Hot answers tagged

6

It's important to distinguish between measures and analyses, because only analyses can be quantitative or qualitative, not measures. Measures are, essentially, systematic processes by which we acquire our data, and analyses are processes we use to look at the data. As a rule of thumb, the difference is not hard to find and is given in the name: ...


6

ANOVA and t-tests are statistical tests for significance and therefore quantitative. The other mentioned items are scales (adding numbers to a certain choice) and therefore they can be considered as ordinal scales, and hence as quantitative as they are based on numbers. The NASA one can be administered by using a sliding scale which can be considered to ...


6

It depends on the types of changes you are looking to make. In general, my experience has been that changes to a response scale can be done with minimal threats to validity (e.g. looking to change the 4 item Likert type scale to a 6 item Likert type scale). On the other hand, changing question wording itself usually can't be done "without losing validity" (...


6

Here are a couple of suggestions: Inquisit records the timing of each response and can be run online. If you care about timing a lot and you need to run the study online, then this is quite a good option. Qualtrics can record various features of survey delivery time. In particular, you can record time spent on each survey page. If you have one question per ...


5

I know that Helen Fisher, who is a love researcher, has developed a four factor personality model where two of the factors are quite relevant to your question. See (Fisher et al, 2015) for some general information regarding the personality model. The two factors that are relevant to your question are called (1) analytical/tough-minded, and (2) Prosocial/...


4

It's probably better to see if any validated indexes/tests exist, and some do e.g. https://doi.org/10.1177%2F0013164492052002016 Despite its relevance to a wide variety of situations, competitiveness is a personality characteristic that has not been widely studied. Although some research in need for achievement, sports psychology, experimental social ...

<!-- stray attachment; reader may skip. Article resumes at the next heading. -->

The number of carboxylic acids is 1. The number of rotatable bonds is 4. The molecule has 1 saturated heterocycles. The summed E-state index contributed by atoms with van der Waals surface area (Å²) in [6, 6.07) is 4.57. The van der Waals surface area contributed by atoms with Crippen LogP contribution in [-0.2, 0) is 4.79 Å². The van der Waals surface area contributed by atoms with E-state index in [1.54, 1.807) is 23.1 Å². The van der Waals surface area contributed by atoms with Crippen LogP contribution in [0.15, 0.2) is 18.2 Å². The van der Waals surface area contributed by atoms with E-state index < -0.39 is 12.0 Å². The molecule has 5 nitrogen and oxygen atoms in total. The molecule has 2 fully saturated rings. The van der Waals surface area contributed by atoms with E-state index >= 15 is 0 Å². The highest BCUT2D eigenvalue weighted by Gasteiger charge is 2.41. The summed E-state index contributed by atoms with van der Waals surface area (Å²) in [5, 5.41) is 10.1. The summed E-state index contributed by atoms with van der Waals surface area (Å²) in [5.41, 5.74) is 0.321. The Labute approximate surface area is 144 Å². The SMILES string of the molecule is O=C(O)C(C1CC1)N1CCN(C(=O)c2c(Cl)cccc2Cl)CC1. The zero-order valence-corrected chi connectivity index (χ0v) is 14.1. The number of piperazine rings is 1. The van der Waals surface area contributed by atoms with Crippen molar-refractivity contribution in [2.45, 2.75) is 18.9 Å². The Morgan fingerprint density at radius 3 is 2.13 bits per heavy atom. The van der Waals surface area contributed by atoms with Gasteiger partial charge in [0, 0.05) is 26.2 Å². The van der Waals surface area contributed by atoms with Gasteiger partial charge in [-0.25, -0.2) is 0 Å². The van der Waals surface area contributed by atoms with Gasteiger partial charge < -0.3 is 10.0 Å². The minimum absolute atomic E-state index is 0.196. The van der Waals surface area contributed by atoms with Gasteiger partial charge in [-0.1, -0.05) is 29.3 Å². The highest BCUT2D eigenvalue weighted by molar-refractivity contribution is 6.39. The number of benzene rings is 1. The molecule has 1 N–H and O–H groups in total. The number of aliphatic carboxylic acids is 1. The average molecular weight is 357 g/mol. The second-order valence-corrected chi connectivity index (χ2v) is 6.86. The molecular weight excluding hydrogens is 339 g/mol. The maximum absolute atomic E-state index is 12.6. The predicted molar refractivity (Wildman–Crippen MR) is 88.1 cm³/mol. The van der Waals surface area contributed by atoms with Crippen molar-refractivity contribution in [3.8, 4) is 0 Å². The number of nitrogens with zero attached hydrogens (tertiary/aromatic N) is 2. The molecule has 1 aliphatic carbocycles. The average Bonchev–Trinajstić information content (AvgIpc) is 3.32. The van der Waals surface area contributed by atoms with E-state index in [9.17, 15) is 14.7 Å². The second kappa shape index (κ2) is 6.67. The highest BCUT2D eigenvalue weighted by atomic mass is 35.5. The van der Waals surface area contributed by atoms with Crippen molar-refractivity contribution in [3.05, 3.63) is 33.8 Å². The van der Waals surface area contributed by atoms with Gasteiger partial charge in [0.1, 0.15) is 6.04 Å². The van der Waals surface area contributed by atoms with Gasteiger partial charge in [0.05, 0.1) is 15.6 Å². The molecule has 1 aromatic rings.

4

There is probably a better way of doing this, but you could probably do this using the block feature in Qualtrics. For example, I often do this when I have several multi-item scales. Each scale is a block. You might randomise item order within a block, but you can also randomise the order of blocks. So you could group questions (e.g., 1 and 1a) into their ...


4

This is called "demand characteristics": ... an experimental artifact where participants form an interpretation of the experiment's purpose and unconsciously change their behavior to fit that interpretation. An example is: The good-participant role in which the participant attempts to discern the experimenter's hypotheses and to confirm them. ...


4

You could obtain paid participants from https://www.prolific.ac/ That site allows you filter by country. The prices are reasonable, especially if your survey is short and you don't need too many participants.


3

One that I used at my university is Qualtrics. It was under the university's license, so I don't know what the costs are for single users. Qualtrics allows you to ask many different types of questions (open ended, likert, option select and more) and can easily export the data to excel files for further processing. Survey Monkey is another tool that is often ...


3

Many construct scales are developed with relatively little attention to the content. Researchers may start with a large set of candidate questions, versions, formats, and phrasings, and then through a validation process, narrow them down to a subset that correlates well with the construct that they are trying to measure. The goal is a balance between ...


3

Self-report methodology was one of my qualifying exam topics as a doctoral student of social and personality psychology, so I've got a ton of references to offer, but I confess I haven't read most of them very thoroughly (if at all), and I've forgotten where exactly I've read some of this. It's really a very broad topic as well, so I won't list most I know ...


3

The two problems might seem to be equivalent but they aren't - in the "John" scenario those advocating not to arrest John and harvest his delicious organs are pointing out that: that John should decide whether to sacrifice for the benefit of the other patients. This is showing that the problems aren't equivalent because John has a choice to sacrifice ...


2

So I revisit this question every once in a while, constantly starting an answer with some resources, and then deleting it. Long story short: I think that there are several places where such items could be found, though I think "good" can be hard to define (as it is so situational)! First off, here is a link that provides a few options for most of the ...


2

This is probably a bit old but there is a free iOS app called the PIEL Survey. It is in the App store. There is a web site which explains how to set up Experience Sampling surveys.